What Should Your School’s Reading Instruction Look Like?
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Do you remember how you learned to read? Were you in a reading group? Did you use the SRA boxes? Plenty of research tells us what works best for learners who are learning to read and what the best method of reading instruction is.
What we should see in our children’s classrooms when it comes to reading instruction:
Children select their own books — choice is important! (See my post “Just-Right Books“) Watch how to select a just-right book.
Real, authentic books not “decodable” books with controlled vocabulary.
The focus is on meaning not skills.
Kids talk about books and discuss with other readers.
Reader’s Workshop approach
1) Short direct instruction on something good readers do, usually a cognitive skill (5-10 minutes), 2) a long reading time (30 – 60 minutes) in which children read and apply the lesson to their own, self-selected books as well as a time for the teacher to confer with individual students, 3) ends with reading journal writing and a whole-group reflection time (5-10 minutes).
Watch a Reading Workshop in 1st grade. This is what you should want for your child!
Reading comprehension strategies explicitly modeled, taught and practiced.
Strategies that good readers use: use fix-up strategies when comprehension is interrupted, connect to background knowledge, determine importance, make inferences, visualize or make sensory images, ask questions, synthesize, be meta-cognitive about his or her own thinking. Reading strategies printable.
Phonics is a part of a balanced program but shouldn’t be overemphasized. Even in a kindergarten classroom, phonics should be no more than 20 minutes a day. (Phonics becomes unnecessary when children are reading fluently.)
Daily read aloud time.
Individual and partner work.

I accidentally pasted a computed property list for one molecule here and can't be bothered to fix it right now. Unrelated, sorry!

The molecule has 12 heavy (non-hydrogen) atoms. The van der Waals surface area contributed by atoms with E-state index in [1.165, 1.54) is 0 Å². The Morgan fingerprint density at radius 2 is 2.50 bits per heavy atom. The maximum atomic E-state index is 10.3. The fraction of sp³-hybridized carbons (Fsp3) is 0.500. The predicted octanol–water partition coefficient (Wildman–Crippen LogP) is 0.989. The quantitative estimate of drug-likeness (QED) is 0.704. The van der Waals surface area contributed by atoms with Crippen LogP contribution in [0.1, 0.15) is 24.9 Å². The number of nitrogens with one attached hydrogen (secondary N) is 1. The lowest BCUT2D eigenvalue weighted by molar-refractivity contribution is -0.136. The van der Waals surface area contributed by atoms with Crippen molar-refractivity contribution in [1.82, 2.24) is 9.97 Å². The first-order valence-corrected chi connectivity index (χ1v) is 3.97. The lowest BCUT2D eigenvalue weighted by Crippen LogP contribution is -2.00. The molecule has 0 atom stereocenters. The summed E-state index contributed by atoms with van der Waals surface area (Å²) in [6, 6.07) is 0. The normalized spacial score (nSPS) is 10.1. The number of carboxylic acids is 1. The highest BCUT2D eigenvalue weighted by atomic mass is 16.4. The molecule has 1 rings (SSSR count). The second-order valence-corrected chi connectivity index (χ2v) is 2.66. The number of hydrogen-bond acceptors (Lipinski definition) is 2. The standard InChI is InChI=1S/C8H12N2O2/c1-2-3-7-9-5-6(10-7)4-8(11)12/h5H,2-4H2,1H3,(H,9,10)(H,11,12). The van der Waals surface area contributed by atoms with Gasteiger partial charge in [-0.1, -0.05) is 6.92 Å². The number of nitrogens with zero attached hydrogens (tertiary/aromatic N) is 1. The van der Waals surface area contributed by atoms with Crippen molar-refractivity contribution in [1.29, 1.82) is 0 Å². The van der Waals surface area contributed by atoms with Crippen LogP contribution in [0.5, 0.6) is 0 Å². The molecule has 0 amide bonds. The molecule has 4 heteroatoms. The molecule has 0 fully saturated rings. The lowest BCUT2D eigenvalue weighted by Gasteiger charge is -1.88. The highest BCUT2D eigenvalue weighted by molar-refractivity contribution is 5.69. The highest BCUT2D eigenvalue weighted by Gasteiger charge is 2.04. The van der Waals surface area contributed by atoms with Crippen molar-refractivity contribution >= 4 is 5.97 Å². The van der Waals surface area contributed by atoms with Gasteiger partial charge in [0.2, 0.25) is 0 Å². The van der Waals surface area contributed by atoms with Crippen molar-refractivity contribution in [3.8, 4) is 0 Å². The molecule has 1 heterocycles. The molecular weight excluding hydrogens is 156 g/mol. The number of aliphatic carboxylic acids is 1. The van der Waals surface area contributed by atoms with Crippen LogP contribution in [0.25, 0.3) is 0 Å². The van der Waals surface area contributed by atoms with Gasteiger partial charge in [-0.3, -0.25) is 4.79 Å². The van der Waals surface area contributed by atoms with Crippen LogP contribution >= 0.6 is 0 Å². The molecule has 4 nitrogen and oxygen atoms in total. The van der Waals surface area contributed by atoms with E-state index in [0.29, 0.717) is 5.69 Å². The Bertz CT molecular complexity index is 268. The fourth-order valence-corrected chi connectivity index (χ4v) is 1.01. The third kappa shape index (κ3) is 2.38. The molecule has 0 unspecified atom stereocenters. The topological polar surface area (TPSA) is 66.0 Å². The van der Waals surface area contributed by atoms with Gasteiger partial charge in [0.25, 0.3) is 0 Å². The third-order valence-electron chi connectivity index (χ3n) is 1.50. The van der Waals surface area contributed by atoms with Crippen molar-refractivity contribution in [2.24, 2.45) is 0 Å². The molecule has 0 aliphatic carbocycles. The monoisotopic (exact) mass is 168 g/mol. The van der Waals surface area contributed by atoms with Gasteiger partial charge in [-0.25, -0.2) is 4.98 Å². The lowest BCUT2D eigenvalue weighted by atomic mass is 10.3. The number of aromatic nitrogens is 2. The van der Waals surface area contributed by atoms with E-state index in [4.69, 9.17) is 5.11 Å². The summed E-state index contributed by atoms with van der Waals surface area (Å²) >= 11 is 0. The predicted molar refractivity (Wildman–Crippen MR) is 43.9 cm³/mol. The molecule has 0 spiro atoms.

Whole group, small group and individual instruction.
Variety and quantity.
Lots of books in the room available to children, of different genres, topics.
Teacher models being a reader.
Teacher shares with students what he or she is thinking when she reads, books she or he likes, etc.
Variety of assessments including and especially conferring with students.
Watch an example of a teacher-student reading conference. Love this! This teacher can totally differentiate (individualize) for this reader because he’s assessing the reader and providing individualized instruction.
Reading and writing are connected and taught in cooperation with each other.
Flexible and fluid guided reading instruction.
“The Daily Five” (Read to Self, Read to Someone, Listen to Reading, Work on Writing, Word Work)
What we don’t want to see — because it’s not good for learners:
Teacher selects the books for the children to read. Children do not get to choose.
“Decodable” leveled books.
No real books to be found. These books often don’t make sense and aren’t interesting to readers so can be much harder than real books.
Phonics emphasized over comprehension.
Grouping by ability exclusively.
Guided reading programs do this.
No comprehension happening here because students are either planning ahead what they’re supposed to read or worrying.
Assessments are tests only.
Reading does not include writing.
Whole group instruction and activities.
Teacher doesn’t model his or her own thinking out-loud for kids.
Everyone reads the same book or basal reader.
Paper and pencil activities (test prep, worksheets).
Rhodes, Lynn, and Curt Dudley-Marling. 1996 Readers and Writers with a Difference. A Holistic Approach to Teaching Struggling Readers and Writers.
Zimmerman, Susan, and Ellin Oliver Keene. 1997. Mosaic of Thought.
Zemelman, Daniels, & Hyde. 1998 Best Practice New Standards for Teaching and Learning in America’s Schools.
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What reading instruction are you seeing at your child’s school?
Anything you’re wondering about you need me to explain?
Workshop Approach to Instruction
What to Expect in a Writer’s Workshop
The Case Against Skill and Drill Curriculum
Great ideas and resource links, Melissa. Found this via your 2011 popular posts.
I was just looking at the reader’s workshop video and found it so relevant.
Thanks for sharing. 🙂
Put Reading First: The Research Building Blocks for Teaching Children to Read
This 58-page teacher’s guide provides a framework for using the findings of the National Reading Panel in the classroom. It describes the NRP findings and provides analysis and discussion in five areas of reading instruction: phonemic awareness, phonics, fluency, vocabulary, and text comprehension. Each section also suggests implications for classroom instruction with examples of how the findings can be implemented.
*Speaking as an english teacher, this is a concise and accurate list. 😉